New subtypes of Pancreatic Cancer
Molecular profiling’ is one recent advancement thanks to the shift towards personalised medicine.
Molecular profiling a patient’s tumour means to work out the biological characteristics that make it unique, such as the different genes and proteins it consists of.
Every pancreatic tumour is different, and so too should be the treatments. As our understanding of Pancreatic Cancer grows researchers are learning more that different tumours react differently to treatments.
Because of this, research is fast growing on the molecular subtypes of Pancreatic Cancer, aiming towards classifying each cancer.
New research published in Nature Reviews Gastroenterology & Hepatology has described a range of different subtypes, summarising the classifications that already exist in the current literature.
In illustrating the current landscape, the research team from the University of Glasgow talk about “dramatically different” subtypes that up until recently were almost indistinguishable.
This is important because as we move towards a consensus on what types of Pancreatic Cancer are out there, we can start to form a roadmap for precision medicine and targeted therapy.
Knowing which patients will respond best to particular treatments will improve outcomes, as tailored treatments have done so far for other diseases.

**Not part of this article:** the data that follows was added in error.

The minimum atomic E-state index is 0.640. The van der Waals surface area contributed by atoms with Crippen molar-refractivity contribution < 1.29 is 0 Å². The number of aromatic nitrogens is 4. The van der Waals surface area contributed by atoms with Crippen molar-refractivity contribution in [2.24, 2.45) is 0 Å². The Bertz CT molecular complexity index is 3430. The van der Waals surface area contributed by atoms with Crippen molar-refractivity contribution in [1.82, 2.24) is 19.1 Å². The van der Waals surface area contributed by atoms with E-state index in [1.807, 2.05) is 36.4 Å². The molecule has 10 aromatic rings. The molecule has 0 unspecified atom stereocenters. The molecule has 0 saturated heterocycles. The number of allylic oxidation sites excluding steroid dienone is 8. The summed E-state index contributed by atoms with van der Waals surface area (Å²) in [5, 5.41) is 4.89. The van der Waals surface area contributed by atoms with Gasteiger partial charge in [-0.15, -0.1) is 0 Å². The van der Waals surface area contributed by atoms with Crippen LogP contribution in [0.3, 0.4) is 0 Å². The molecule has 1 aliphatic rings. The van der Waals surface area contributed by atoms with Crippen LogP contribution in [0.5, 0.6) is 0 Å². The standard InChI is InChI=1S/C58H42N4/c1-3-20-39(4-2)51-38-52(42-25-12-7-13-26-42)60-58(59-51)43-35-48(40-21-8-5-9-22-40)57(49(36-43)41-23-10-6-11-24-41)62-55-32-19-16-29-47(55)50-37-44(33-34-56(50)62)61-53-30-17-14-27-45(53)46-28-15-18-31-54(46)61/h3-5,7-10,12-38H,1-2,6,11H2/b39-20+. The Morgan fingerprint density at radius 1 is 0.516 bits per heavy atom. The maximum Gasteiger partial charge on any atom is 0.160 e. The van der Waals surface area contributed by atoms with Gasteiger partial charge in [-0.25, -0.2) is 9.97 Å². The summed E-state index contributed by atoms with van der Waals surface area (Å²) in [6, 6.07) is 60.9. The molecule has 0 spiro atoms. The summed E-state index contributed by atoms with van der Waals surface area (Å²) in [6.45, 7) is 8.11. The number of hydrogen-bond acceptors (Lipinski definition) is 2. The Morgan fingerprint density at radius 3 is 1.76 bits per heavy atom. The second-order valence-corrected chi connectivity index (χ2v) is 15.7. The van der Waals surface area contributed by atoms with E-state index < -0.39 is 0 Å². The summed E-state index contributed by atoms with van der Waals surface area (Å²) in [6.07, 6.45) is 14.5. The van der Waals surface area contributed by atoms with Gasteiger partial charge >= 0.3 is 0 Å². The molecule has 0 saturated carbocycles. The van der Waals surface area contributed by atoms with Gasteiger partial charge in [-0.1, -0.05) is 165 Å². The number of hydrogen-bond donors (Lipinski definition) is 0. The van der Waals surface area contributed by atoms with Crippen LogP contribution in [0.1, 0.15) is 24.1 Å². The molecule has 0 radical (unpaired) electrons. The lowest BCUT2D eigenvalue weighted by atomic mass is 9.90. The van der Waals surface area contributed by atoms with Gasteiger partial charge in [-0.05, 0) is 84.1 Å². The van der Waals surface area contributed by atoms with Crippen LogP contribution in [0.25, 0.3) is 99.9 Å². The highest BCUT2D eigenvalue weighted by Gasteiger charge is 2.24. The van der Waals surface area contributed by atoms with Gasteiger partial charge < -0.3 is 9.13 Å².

“It is really exciting to see the various molecular subtype classifications of Pancreatic Cancer from the various groups around the world, and it is the first step for us to understand the molecular pathology of Pancreatic Cancer better and know how to better predict prognosis and treatment response for patients, as it has been observed in other cancer types,” says study author Dr David Chang.
Hopefully, with further research, there will be a brighter future for everyone.
As always research is underpinned by funding and generous donations from the community, and the Avner Foundation would like to thank all those who have contributed to Pancreatic Cancer research so far.
Part of the team of scientists involved in the latest publication has worked previously on Avner-funded grant projects, including the Australian Pancreatic Cancer Genome Initiative.